BAGHDAD, Iraq – At least 39 people were killed by insurgents and shadowy sectarian gangs, police reported Monday – continuing the wave of violence that has left nearly 1,000 Iraqis dead since the bombing of a Shiite Muslim shrine last month.
As the Iraq war entered its fourth year, police found the bodies of at least 15 more people – including that of a 13-year-old girl – dumped in and near Baghdad. The discoveries marked the latest in a string of execution-style killings that have become an almost daily event as Sunni and Shiite extremists settle scores.
Sectarian killings have swept across Iraq since the Feb. 22 bombing of a Shiite Muslim shrine in Samarra. An Associated Press tally, including the deaths reported Monday, put the toll at 993 since the golden dome atop the Askariya shrine was left in rubble by two bombers, who are believed still to be at large.
Among those killed in scattered violence Monday were 10 policemen, who are prime targets of insurgents, most of them Sunni militants trying to break the will of the mainly Shiite police force.
As night fell Monday, a bomb struck a coffee shop in northern Baghdad, killing at least three civilians and injuring 23 others. The bomb had been left in a plastic bag inside the shop in a market area of the Azamiyah neighborhood, police Maj. Falah al-Mohammadewi said.
At about the same time, gunmen killed two oil engineers leaving work at the Beiji refinery north of Baghdad. An electrical engineer and technician were gunned down at a nearby power station, Beiji police Lt. Khalaf Ayed Al-Janabi said.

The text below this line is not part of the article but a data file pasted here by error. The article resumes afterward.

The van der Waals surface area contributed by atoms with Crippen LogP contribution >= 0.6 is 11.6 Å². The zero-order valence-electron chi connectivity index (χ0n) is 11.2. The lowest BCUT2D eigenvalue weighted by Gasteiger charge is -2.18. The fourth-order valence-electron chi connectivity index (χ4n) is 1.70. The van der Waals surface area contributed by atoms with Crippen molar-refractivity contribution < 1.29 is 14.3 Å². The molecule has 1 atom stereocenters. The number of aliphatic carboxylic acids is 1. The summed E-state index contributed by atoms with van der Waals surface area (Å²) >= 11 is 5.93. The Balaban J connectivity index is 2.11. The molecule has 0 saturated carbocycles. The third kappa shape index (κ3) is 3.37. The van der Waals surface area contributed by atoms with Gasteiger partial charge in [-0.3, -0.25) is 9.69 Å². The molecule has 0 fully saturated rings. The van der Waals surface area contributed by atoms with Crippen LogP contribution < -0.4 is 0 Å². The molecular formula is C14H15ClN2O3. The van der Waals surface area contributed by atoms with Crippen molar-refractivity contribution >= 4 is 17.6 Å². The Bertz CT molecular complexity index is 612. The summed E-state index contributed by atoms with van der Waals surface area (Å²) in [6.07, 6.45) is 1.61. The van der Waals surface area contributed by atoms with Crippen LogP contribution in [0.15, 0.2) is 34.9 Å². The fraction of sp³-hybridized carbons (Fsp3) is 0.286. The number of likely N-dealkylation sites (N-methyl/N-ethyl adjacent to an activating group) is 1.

In a separate incident, the owner of a small grocery store in downtown Baghdad was shot and killed.
In southeast Baghdad, also toward evening, a roadside bomb blew apart a minibus, killing four pilgrims returning from the holy city of Karbala, where millions of Shiite faithful had gathered to mark the 40th and final day of the annual mourning period for Imam Hussein, grandson of the prophet Mohammed. Five pilgrims headed to Karbala were wounded in a drive-by shooting earlier in the day, police said.
Otherwise, the commemoration passed largely without incident and absent the violent bomb attacks that have hit pilgrims there the past two years.
Authorities in Baghdad closed the international airport until today, citing the need to protect the Karbala commemoration, apparently from any attackers who might try to fly into the country.
Jordan closed its border with Iraq until further notice to “prevent those without valid travel documents from entering the country,” said Maj. Bashir al-Da’ajah, spokesman for Jordan’s Public Security Department.